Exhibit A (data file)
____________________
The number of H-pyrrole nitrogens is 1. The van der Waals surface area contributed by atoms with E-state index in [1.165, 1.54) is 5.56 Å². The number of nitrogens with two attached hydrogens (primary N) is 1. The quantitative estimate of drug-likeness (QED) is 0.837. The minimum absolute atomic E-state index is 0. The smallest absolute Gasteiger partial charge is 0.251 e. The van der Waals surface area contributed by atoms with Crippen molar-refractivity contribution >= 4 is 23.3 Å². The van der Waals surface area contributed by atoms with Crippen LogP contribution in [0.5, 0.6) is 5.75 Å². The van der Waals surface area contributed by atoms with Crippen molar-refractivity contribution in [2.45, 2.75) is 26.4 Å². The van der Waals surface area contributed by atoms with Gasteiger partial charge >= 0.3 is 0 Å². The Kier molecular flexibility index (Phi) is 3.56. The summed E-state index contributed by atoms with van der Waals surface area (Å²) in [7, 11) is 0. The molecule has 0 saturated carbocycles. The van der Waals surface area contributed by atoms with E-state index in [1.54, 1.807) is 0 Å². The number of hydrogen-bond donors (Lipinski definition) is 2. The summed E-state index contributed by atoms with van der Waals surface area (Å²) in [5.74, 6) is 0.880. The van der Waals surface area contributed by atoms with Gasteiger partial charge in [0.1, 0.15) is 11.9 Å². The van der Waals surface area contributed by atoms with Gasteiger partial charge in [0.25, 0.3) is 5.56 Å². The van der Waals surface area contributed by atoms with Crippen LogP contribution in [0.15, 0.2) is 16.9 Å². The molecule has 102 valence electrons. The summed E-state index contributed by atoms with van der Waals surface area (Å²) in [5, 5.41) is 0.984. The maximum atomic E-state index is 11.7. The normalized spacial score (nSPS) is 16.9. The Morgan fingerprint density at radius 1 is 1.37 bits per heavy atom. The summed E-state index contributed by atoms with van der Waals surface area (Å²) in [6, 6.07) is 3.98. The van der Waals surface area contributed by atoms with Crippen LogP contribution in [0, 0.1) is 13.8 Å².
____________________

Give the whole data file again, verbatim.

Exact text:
The number of H-pyrrole nitrogens is 1. The van der Waals surface area contributed by atoms with E-state index in [1.165, 1.54) is 5.56 Å². The number of nitrogens with two attached hydrogens (primary N) is 1. The quantitative estimate of drug-likeness (QED) is 0.837. The minimum absolute atomic E-state index is 0. The smallest absolute Gasteiger partial charge is 0.251 e. The van der Waals surface area contributed by atoms with Crippen molar-refractivity contribution >= 4 is 23.3 Å². The van der Waals surface area contributed by atoms with Crippen LogP contribution in [0.5, 0.6) is 5.75 Å². The van der Waals surface area contributed by atoms with Crippen molar-refractivity contribution in [2.45, 2.75) is 26.4 Å². The van der Waals surface area contributed by atoms with Gasteiger partial charge >= 0.3 is 0 Å². The Kier molecular flexibility index (Phi) is 3.56. The summed E-state index contributed by atoms with van der Waals surface area (Å²) in [7, 11) is 0. The molecule has 0 saturated carbocycles. The van der Waals surface area contributed by atoms with E-state index in [1.54, 1.807) is 0 Å². The number of hydrogen-bond donors (Lipinski definition) is 2. The summed E-state index contributed by atoms with van der Waals surface area (Å²) in [5.74, 6) is 0.880. The van der Waals surface area contributed by atoms with Gasteiger partial charge in [0.1, 0.15) is 11.9 Å². The van der Waals surface area contributed by atoms with Gasteiger partial charge in [0.25, 0.3) is 5.56 Å². The van der Waals surface area contributed by atoms with Crippen LogP contribution in [0.15, 0.2) is 16.9 Å². The molecule has 102 valence electrons. The summed E-state index contributed by atoms with van der Waals surface area (Å²) in [5, 5.41) is 0.984. The maximum atomic E-state index is 11.7. The normalized spacial score (nSPS) is 16.9. The Morgan fingerprint density at radius 1 is 1.37 bits per heavy atom. The summed E-state index contributed by atoms with van der Waals surface area (Å²) in [6, 6.07) is 3.98. The van der Waals surface area contributed by atoms with Crippen LogP contribution in [0, 0.1) is 13.8 Å².